"They're so stuffy," said Meredith. "Ex-presidents write them like they were carved in marble." Nixon's memoirs sold well, as did Gerald Ford's "A Time to Heal" in hardcover. But the paperback rights to Ford's book reportedly sold for only about $10,000, and sales of Lyndon Johnson's memoirs were considered disappointing.

Nonetheless, various admiministration officials -- despite the standard disclaimer: "I have no definite plans at this point" -- will their notes soon. Among those with the most notes to review may be Stuart Eizenstat, Carter's domestic affairs adviser, whose meticulous note-taking during four years of meetings is legendary. "He has hundreds of legal pads of notes," said one White House staffer. "He's got an invaluable record."

"Let's just say I have a good impression of what went on in the Carter administration," said Eizenstat. "I might do a series of articles process of government. I was a political science major. But doing a book is something that should await the passage of time." But he has not ruled out the project."

One story circulating this week said that Jordan was headed for New York and a tour of publishing houses. But Jordan's office tersely commented, "He is not going to New York and if any book publishers are interested, they'll be coming here."

Patricia Harris, secretary of health and human services, is thinking about writing a book. "At one point, she said she might do a memoirs book/. At another point, she said she might do a management-in-government book," said Bill Wise, assistant secretary for public affairs at HHS. She has a phenomenal memory."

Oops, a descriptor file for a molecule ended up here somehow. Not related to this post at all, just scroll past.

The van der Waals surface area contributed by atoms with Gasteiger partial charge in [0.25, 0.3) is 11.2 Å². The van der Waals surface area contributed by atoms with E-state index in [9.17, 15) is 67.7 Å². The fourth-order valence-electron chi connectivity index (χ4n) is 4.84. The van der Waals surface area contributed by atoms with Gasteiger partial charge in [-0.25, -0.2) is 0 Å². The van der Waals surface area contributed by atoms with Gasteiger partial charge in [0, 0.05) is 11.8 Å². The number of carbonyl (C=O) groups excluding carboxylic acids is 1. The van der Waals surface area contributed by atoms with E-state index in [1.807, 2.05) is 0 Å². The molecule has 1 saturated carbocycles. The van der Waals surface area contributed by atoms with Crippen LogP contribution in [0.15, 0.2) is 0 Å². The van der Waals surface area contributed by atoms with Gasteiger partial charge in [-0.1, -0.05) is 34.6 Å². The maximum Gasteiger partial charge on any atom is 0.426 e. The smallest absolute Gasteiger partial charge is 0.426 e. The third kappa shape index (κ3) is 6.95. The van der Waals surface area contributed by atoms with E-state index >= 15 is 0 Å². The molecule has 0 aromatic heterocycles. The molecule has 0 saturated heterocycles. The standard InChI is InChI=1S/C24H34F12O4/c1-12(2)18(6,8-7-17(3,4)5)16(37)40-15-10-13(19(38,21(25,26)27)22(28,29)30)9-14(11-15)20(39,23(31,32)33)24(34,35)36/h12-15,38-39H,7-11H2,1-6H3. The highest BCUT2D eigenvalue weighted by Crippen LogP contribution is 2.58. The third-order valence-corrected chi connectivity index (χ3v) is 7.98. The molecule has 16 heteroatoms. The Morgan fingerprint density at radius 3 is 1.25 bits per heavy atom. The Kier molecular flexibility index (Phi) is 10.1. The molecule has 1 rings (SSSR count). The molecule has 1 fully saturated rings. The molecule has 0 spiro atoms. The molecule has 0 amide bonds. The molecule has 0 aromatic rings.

Secretary of State Edmund Muskie is keeping his options open. "He doesn't consider a book in his immediate plans," said one State Department source. "But he has taken careful notes and kept a diary, so that when the time arises, he'll be poised." Muskie could not be reached for comment.

Patricia Derian, assistant secretary of state for human rights and refugee affairs, has thought about writing a book. "Maybe," she said. "I think it might n ot be a bad idea. I'd probably write about human rights and the future. I wouldn't be talking to people until after I'm not doing this job."

Of course, Zbigniew Brzezinski, assistant to the president for National Security Affairs, has been approached by several agents, but has not signed up. "He said he'd do some writing and continue to speak out on public policy matters," said Alfred Friendly Jr., associate press secretary for the National Security Council. "He said, 'I've written books before and i may writer again.'"

And Ann Buckwald has talked to Mary Hoyt, Rosalynn Carter's press secretary, about writing a book. "I have two book ideas [for Hoyt] that publishers in New York are instigating," Buckwald said. "She's a very good writer." But Hoyt said, "I don't plan at this point to write about my last four years in the White House. That would be very boring. White House books get remaindered very quickly."

Meanwhile, the Memoir Minuet goes on. Some agents prefer not to dance. "We don't go out and pursue people," said New York agent Morton Janklow. "It's not our style."

"That means he hasn't gotten anyone," said another agent.